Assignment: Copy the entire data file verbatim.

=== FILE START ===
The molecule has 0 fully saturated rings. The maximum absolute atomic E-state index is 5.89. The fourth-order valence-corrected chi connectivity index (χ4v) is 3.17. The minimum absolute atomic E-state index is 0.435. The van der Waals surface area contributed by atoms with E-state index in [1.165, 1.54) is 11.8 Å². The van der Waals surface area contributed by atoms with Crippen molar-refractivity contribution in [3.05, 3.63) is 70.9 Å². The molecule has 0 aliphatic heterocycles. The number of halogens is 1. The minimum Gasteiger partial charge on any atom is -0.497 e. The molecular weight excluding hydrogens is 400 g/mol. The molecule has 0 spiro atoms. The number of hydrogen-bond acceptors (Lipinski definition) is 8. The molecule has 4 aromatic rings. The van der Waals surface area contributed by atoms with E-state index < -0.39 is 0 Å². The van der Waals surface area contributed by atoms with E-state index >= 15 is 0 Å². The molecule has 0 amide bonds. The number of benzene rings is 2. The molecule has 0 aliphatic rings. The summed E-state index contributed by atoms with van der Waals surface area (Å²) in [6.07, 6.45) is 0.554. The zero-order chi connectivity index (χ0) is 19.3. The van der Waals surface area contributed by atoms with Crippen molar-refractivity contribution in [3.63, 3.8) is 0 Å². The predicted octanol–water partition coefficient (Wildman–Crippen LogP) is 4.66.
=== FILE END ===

The molecule has 0 fully saturated rings. The maximum absolute atomic E-state index is 5.89. The fourth-order valence-corrected chi connectivity index (χ4v) is 3.17. The minimum absolute atomic E-state index is 0.435. The van der Waals surface area contributed by atoms with E-state index in [1.165, 1.54) is 11.8 Å². The van der Waals surface area contributed by atoms with Crippen molar-refractivity contribution in [3.05, 3.63) is 70.9 Å². The molecule has 0 aliphatic heterocycles. The number of halogens is 1. The minimum Gasteiger partial charge on any atom is -0.497 e. The molecular weight excluding hydrogens is 400 g/mol. The molecule has 0 spiro atoms. The number of hydrogen-bond acceptors (Lipinski definition) is 8. The molecule has 4 aromatic rings. The van der Waals surface area contributed by atoms with E-state index < -0.39 is 0 Å². The van der Waals surface area contributed by atoms with E-state index >= 15 is 0 Å². The molecule has 0 amide bonds. The number of benzene rings is 2. The molecule has 0 aliphatic rings. The summed E-state index contributed by atoms with van der Waals surface area (Å²) in [6.07, 6.45) is 0.554. The zero-order chi connectivity index (χ0) is 19.3. The van der Waals surface area contributed by atoms with Crippen molar-refractivity contribution in [3.63, 3.8) is 0 Å². The predicted octanol–water partition coefficient (Wildman–Crippen LogP) is 4.66.